http://www.chicagotribune.com/health/sc-health-1109-pharm-20111109,0,2075092.story

Q: I read with interest your column regarding Stevens-Johnson syndrome (SJS).

My brother was diagnosed with gout and given allopurinol. Within two weeks, he had a horrific reaction and was hospitalized in a burn unit. He developed toxic epidermal necrolysis (TEN) and lost all of his skin.

The drug also burned all of his internal organs. After eight weeks of devastating treatments and agony, he passed away at age 63...

Allopurinol Stevens Johnson Syndrome Articles

1. J Am Acad Dermatol. 2008 Aug;59(2):352-3. Allopurinol-induced Stevens-Johnson syndrome and toxic epidermal necrolysis. Lee HY, Pang SM, Thamotharampillai T. . agents, although Mycoplasma infections may induce . Fagot JP, Bouwes Bavinck JN, Sidoroff A.

Allopurinol is the most common cause of Stevens-Johnson syndrome . IMAJ 2005;7: 656-660

Allopurinol-Induced DRESS Syndrome Arie Markel MD Department of . common differential diagnoses of this entity include Stevens-Johnson syndrome . Allopurinol is also a frequent cause of overlapping Stevens–Johnson syndrome and toxic epidermal necrolysis and of drug-induced hypersensitivity . Stevens-Johnson Syndrome (SJS) And Toxic Epidermal Necrolysis (TEN)

In Sarawak: A Four . Halevy et al. also did not find an increased risk of Allopurinol induced SJS and . 1. Pharmacogenet Genomics. 2009 Sep;19(9):704-9. Strong association between HLA-B*5801 and allopurinol-induced Stevens-Johnson syndrome and toxic epidermal necrolysis .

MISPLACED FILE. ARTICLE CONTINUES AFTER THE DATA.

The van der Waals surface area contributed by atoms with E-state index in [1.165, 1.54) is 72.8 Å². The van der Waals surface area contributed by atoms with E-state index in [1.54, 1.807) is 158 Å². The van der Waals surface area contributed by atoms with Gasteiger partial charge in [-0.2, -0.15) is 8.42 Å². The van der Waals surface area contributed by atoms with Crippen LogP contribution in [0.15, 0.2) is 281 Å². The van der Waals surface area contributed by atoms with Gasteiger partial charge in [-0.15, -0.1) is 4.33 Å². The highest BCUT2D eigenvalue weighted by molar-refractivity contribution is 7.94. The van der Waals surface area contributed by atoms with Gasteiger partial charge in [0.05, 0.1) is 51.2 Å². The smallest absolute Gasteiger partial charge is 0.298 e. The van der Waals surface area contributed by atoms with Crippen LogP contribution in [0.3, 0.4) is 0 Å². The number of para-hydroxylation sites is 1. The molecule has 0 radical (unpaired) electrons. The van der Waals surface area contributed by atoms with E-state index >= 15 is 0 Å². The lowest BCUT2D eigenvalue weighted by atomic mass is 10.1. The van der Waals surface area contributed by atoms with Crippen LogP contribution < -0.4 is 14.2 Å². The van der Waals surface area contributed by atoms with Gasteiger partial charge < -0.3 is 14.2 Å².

Medication-induced Stevens-Johnson syndrome in elders. Clinical Geriatrics. 2012;20 . with what was presumed to be Stevens-Johnson syndrome resulting from allopurinol . allopurinol induced stevens-johnson syndrome * Strong Association Between HLA-B*5801 and Allopurinol-Induced Stevens-Johnson Syndrome and Toxic Epidermal Necrolysis in a Thai Population by Tassaneeyakul W, et al.

Stevens-Johnson syndrome (SJS) is an . sulfonamide-induced Stevens-Johnson syndrome . et al. Allopurinol is the most common cause of Stevens-Johnson syndrome and .  Allopurinol-induced Stevens-Johnson syndrome and toxic epidermal necrolysis. Lee HY, Pang SM, Thamotharampillai T J Am Acad Dermatol 2008;59:352-3.